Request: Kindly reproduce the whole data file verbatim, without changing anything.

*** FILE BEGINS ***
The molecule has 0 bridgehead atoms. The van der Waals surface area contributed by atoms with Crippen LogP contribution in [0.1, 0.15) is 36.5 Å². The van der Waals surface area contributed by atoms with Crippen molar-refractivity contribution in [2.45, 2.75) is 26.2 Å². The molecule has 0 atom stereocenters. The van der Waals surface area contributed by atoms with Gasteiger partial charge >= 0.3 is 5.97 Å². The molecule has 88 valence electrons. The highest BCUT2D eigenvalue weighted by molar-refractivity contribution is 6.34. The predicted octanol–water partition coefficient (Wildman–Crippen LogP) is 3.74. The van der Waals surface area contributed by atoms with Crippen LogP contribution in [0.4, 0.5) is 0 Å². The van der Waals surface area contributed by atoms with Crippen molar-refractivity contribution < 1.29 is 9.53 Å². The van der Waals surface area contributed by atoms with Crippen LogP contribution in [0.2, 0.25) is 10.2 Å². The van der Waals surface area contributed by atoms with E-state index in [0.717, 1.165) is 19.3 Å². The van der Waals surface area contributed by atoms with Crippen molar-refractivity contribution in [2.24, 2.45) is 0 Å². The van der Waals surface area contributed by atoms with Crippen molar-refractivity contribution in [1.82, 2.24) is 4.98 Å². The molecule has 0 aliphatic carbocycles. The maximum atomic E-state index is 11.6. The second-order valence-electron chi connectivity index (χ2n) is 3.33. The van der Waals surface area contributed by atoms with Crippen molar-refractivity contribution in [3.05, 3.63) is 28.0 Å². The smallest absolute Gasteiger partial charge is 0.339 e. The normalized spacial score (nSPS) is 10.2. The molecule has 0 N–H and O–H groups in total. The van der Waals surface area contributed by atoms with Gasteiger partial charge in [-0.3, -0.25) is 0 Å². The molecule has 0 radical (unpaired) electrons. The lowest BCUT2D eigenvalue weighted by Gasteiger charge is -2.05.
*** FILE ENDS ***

The molecule has 0 bridgehead atoms. The van der Waals surface area contributed by atoms with Crippen LogP contribution in [0.1, 0.15) is 36.5 Å². The van der Waals surface area contributed by atoms with Crippen molar-refractivity contribution in [2.45, 2.75) is 26.2 Å². The molecule has 0 atom stereocenters. The van der Waals surface area contributed by atoms with Gasteiger partial charge >= 0.3 is 5.97 Å². The molecule has 88 valence electrons. The highest BCUT2D eigenvalue weighted by molar-refractivity contribution is 6.34. The predicted octanol–water partition coefficient (Wildman–Crippen LogP) is 3.74. The van der Waals surface area contributed by atoms with Crippen LogP contribution in [0.4, 0.5) is 0 Å². The van der Waals surface area contributed by atoms with Crippen molar-refractivity contribution < 1.29 is 9.53 Å². The van der Waals surface area contributed by atoms with Crippen LogP contribution in [0.2, 0.25) is 10.2 Å². The van der Waals surface area contributed by atoms with E-state index in [0.717, 1.165) is 19.3 Å². The van der Waals surface area contributed by atoms with Crippen molar-refractivity contribution in [2.24, 2.45) is 0 Å². The van der Waals surface area contributed by atoms with Crippen molar-refractivity contribution in [1.82, 2.24) is 4.98 Å². The molecule has 0 aliphatic carbocycles. The maximum atomic E-state index is 11.6. The second-order valence-electron chi connectivity index (χ2n) is 3.33. The van der Waals surface area contributed by atoms with Crippen molar-refractivity contribution in [3.05, 3.63) is 28.0 Å². The smallest absolute Gasteiger partial charge is 0.339 e. The normalized spacial score (nSPS) is 10.2. The molecule has 0 N–H and O–H groups in total. The van der Waals surface area contributed by atoms with Gasteiger partial charge in [-0.3, -0.25) is 0 Å². The molecule has 0 radical (unpaired) electrons. The lowest BCUT2D eigenvalue weighted by Gasteiger charge is -2.05.